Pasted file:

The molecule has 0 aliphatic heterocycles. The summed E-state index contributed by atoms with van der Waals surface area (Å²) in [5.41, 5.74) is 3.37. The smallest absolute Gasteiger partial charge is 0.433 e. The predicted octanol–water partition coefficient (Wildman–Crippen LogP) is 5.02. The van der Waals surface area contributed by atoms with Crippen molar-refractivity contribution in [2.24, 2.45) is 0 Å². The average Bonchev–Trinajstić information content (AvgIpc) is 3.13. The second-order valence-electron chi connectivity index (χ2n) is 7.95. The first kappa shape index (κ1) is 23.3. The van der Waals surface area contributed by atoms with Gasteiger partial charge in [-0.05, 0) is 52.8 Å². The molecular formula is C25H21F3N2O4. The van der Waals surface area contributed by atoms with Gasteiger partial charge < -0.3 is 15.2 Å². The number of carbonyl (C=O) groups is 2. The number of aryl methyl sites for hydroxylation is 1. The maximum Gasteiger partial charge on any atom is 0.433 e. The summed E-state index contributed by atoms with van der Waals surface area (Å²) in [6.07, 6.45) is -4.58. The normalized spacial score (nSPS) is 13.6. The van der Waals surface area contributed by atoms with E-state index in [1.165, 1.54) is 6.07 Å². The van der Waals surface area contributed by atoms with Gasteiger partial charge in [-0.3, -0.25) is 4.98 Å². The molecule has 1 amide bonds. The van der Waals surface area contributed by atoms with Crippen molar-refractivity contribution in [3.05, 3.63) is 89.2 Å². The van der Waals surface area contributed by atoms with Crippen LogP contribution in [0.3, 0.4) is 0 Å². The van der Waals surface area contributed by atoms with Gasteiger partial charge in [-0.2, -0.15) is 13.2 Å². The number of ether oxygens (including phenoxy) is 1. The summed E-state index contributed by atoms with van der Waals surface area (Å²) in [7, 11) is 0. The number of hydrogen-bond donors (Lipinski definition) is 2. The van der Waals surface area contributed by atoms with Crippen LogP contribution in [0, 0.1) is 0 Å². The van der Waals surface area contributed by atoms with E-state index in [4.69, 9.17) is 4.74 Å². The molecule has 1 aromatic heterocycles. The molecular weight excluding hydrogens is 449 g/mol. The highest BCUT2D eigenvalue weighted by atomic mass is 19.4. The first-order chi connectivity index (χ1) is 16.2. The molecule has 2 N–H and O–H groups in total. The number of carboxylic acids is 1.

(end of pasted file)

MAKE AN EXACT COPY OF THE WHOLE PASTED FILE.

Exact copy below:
The molecule has 0 aliphatic heterocycles. The summed E-state index contributed by atoms with van der Waals surface area (Å²) in [5.41, 5.74) is 3.37. The smallest absolute Gasteiger partial charge is 0.433 e. The predicted octanol–water partition coefficient (Wildman–Crippen LogP) is 5.02. The van der Waals surface area contributed by atoms with Crippen molar-refractivity contribution in [2.24, 2.45) is 0 Å². The average Bonchev–Trinajstić information content (AvgIpc) is 3.13. The second-order valence-electron chi connectivity index (χ2n) is 7.95. The first kappa shape index (κ1) is 23.3. The van der Waals surface area contributed by atoms with Gasteiger partial charge in [-0.05, 0) is 52.8 Å². The molecular formula is C25H21F3N2O4. The van der Waals surface area contributed by atoms with Gasteiger partial charge < -0.3 is 15.2 Å². The number of carbonyl (C=O) groups is 2. The number of aryl methyl sites for hydroxylation is 1. The maximum Gasteiger partial charge on any atom is 0.433 e. The summed E-state index contributed by atoms with van der Waals surface area (Å²) in [6.07, 6.45) is -4.58. The normalized spacial score (nSPS) is 13.6. The van der Waals surface area contributed by atoms with E-state index in [1.165, 1.54) is 6.07 Å². The van der Waals surface area contributed by atoms with Gasteiger partial charge in [-0.3, -0.25) is 4.98 Å². The molecule has 1 amide bonds. The van der Waals surface area contributed by atoms with Crippen molar-refractivity contribution in [3.05, 3.63) is 89.2 Å². The van der Waals surface area contributed by atoms with Crippen LogP contribution in [0.3, 0.4) is 0 Å². The van der Waals surface area contributed by atoms with Gasteiger partial charge in [-0.2, -0.15) is 13.2 Å². The number of ether oxygens (including phenoxy) is 1. The summed E-state index contributed by atoms with van der Waals surface area (Å²) in [7, 11) is 0. The number of hydrogen-bond donors (Lipinski definition) is 2. The van der Waals surface area contributed by atoms with Crippen LogP contribution in [0, 0.1) is 0 Å². The van der Waals surface area contributed by atoms with E-state index in [4.69, 9.17) is 4.74 Å². The molecule has 1 aromatic heterocycles. The molecular weight excluding hydrogens is 449 g/mol. The highest BCUT2D eigenvalue weighted by atomic mass is 19.4. The first-order chi connectivity index (χ1) is 16.2. The molecule has 2 N–H and O–H groups in total. The number of carboxylic acids is 1.